Diabetes is a serious, chronic metabolic disorder in which the body does not produce enough insulin or the insulin that is produced is dysfunctional. Affecting nearly 7 percent of people in the U.S., diabetes is one of the leading causes of death and is considered a growing disease. Of the 24 million Americans with diabetes, it’s estimated that only around 18 million patients have been diagnosed. People with high blood sugar can experience increasing thirst, excessive hunger or frequent urination. The providers at Alpharetta and Cumming Internal Medicine can help you maintain good health through testing and education for diabetes management. Learn more about diabetic glucose monitoring and vision care:
Types of Diabetes
- Type 1 Diabetes: Type 1 diabetes (T1D) can occur at any age, but is most commonly diagnosed from infancy to late 30s. If a person is diagnosed with type 1 diabetes, their pancreas produces little to no insulin, and the body’s immune system destroys the insulin-producing cells in the pancreas. Those diagnosed with type 1 diabetes must inject insulin several times every day or continually infuse insulin through a pump, as well as manage their diet and exercise habits.
- Type 2 Diabetes: Type 2 diabetes (T2D) typically develops after age 40, but has recently begun to appear with more frequency in children. If a person is diagnosed with type 2 diabetes, their pancreas still produces insulin, but the body does not produce enough or is not able to use it effectively. Those diagnosed with type 2 diabetes manage their disease through a combination of treatments, including diet control, exercise, self-monitoring of blood glucose, and in some cases, oral drugs or insulin.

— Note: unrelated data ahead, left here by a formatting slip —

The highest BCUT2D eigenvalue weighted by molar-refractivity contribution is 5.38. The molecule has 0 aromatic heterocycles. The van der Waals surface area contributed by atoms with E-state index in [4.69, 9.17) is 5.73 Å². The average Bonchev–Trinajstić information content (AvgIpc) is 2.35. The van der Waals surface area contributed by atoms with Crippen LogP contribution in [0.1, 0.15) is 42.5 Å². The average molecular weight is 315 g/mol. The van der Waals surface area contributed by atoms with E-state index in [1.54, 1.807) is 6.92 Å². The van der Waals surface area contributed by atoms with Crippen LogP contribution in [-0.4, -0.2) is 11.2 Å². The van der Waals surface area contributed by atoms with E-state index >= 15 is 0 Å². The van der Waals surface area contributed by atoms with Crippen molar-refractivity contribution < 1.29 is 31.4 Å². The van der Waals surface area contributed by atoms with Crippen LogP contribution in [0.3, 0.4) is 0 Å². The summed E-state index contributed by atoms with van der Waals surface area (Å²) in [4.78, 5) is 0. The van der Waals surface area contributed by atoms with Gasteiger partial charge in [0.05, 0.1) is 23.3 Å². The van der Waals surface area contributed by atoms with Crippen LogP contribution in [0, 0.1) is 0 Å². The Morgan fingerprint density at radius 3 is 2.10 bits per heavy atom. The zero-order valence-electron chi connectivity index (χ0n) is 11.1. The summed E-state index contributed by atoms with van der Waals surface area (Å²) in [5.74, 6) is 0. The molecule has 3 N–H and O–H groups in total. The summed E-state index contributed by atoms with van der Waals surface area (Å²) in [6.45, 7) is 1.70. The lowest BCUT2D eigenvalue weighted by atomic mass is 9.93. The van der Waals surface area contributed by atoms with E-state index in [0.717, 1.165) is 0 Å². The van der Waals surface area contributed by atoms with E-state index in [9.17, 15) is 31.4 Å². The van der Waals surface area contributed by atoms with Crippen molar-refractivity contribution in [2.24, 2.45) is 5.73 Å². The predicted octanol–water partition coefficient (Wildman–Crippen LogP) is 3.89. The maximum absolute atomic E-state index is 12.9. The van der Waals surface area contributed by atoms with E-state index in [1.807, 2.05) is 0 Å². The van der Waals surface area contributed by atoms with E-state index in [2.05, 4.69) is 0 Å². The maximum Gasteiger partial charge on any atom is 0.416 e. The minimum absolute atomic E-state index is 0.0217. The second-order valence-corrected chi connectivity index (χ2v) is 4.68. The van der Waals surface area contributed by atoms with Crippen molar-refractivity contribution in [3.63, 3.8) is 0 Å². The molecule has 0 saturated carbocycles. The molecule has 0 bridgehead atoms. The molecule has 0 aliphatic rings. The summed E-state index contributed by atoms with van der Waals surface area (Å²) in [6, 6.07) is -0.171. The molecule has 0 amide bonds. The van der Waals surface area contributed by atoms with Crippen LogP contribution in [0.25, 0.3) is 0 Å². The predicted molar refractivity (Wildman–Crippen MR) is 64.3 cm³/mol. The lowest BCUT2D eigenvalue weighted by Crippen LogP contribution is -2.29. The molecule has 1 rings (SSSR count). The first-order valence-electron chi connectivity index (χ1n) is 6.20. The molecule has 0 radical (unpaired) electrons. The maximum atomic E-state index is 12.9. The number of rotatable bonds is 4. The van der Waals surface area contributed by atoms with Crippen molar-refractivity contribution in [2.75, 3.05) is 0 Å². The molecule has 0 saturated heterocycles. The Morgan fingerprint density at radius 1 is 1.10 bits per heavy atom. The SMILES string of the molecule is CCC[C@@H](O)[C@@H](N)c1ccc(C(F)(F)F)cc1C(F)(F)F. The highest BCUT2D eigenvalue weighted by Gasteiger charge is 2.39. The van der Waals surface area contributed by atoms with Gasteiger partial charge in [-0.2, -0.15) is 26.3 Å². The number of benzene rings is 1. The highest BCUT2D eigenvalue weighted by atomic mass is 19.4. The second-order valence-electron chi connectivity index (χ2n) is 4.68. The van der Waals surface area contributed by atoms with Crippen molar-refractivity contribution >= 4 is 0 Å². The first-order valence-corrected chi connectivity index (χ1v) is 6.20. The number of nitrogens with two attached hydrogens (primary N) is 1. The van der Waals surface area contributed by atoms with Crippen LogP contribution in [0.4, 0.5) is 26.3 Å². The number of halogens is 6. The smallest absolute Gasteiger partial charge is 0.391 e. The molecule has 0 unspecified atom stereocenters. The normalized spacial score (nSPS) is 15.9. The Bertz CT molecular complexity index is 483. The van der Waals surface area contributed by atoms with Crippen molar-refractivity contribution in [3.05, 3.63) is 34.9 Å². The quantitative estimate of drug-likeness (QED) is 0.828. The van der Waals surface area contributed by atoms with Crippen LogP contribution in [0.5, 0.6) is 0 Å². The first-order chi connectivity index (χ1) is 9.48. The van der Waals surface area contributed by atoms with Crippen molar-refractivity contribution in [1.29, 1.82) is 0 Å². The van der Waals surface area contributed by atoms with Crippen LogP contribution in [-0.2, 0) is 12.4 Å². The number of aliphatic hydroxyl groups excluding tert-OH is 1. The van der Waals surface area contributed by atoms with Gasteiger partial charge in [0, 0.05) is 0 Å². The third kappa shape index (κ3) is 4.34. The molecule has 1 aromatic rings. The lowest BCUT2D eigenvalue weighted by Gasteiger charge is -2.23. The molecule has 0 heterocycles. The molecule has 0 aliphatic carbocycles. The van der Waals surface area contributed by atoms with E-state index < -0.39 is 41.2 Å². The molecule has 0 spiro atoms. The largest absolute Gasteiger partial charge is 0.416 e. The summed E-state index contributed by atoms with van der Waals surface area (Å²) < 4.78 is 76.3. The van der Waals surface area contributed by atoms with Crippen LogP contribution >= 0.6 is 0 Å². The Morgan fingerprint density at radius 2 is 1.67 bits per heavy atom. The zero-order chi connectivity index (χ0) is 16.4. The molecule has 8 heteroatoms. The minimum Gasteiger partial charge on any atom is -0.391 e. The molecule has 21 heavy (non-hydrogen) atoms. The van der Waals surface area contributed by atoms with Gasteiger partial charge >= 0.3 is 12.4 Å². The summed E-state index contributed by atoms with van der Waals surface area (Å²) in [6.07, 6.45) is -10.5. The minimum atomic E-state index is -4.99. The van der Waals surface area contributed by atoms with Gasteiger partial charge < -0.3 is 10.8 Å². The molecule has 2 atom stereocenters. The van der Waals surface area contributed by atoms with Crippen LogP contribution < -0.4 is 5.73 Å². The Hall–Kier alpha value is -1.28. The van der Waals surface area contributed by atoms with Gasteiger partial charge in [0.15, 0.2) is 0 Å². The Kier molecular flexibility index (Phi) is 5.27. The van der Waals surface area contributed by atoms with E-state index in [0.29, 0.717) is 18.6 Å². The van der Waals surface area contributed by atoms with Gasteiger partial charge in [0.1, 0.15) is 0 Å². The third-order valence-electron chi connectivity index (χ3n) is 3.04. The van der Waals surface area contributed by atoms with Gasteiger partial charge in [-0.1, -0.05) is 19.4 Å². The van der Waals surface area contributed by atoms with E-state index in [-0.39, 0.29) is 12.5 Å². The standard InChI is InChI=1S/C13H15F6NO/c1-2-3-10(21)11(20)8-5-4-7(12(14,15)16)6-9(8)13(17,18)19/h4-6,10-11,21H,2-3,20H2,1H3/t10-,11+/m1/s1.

- Gestational (pregnancy-induced) diabetes and Prediabetes: Gestational diabetes also known as gestational diabetes mellitus (GDM), is when a woman without diabetes, develops high blood sugar levels during pregnancy. Diagnosis is by blood tests. For those at normal risk screening is recommended between 24 and 28 weeks gestation.
Knowing the warning signs for diabetes could help save a life! Type 1 diabetes can often go undiagnosed in its early stages because the symptoms can be mistaken for more common illnesses, like the flu. Take notice if you or your loved one experiences the following:
- Extreme thirst
- Frequent urination
- Drowsiness and lethargy
- Sugar in urine
- Sudden vision changes
- Increased appetite
- Sudden weight loss
- Fruity, sweet, or wine-like odor on breath
- Heavy, labored breathing
- Stupor or unconsciousness
Each person’s treatment plan for diabetes is different. Treatment plans are mostly dependent on the type of diabetes a person has, as well as their daily activities, diet, and glucose levels. In order to control their glucose levels, people with type 1 diabetes must inject insulin several times a day, as well as stay on a consistent diet and exercise regimen. For those with type 2 diabetes, treatment includes diet, exercise, and self-monitoring of blood glucose levels. Also, in some cases, oral drugs or insulin will be used as part of the treatment.
Treatment of diabetes includes maintaining a healthy diet, leading an active life, and monitoring blood glucose levels. Insulin injections or oral medications are needed for many people, as well. Those that undergo the recommended lifestyle changes and treatment are often able to delay or avoid diabetes complications, which include skin disorders, glaucoma, cataracts, nerve damage, ketoacidosis, kidney disease, high blood pressure, HHNS, gastroparesis, and stroke.
Alpharetta and Cumming Internal Medicine has experienced staff and physicians who can help you live your life to its fullest. If you live north of Atlanta in Roswell, Woodstock, Johns Creek, Suwanee or Canton, you are just a short distance from the best primary care in Georgia. Call us at 770/475-2377 to schedule an appointment today!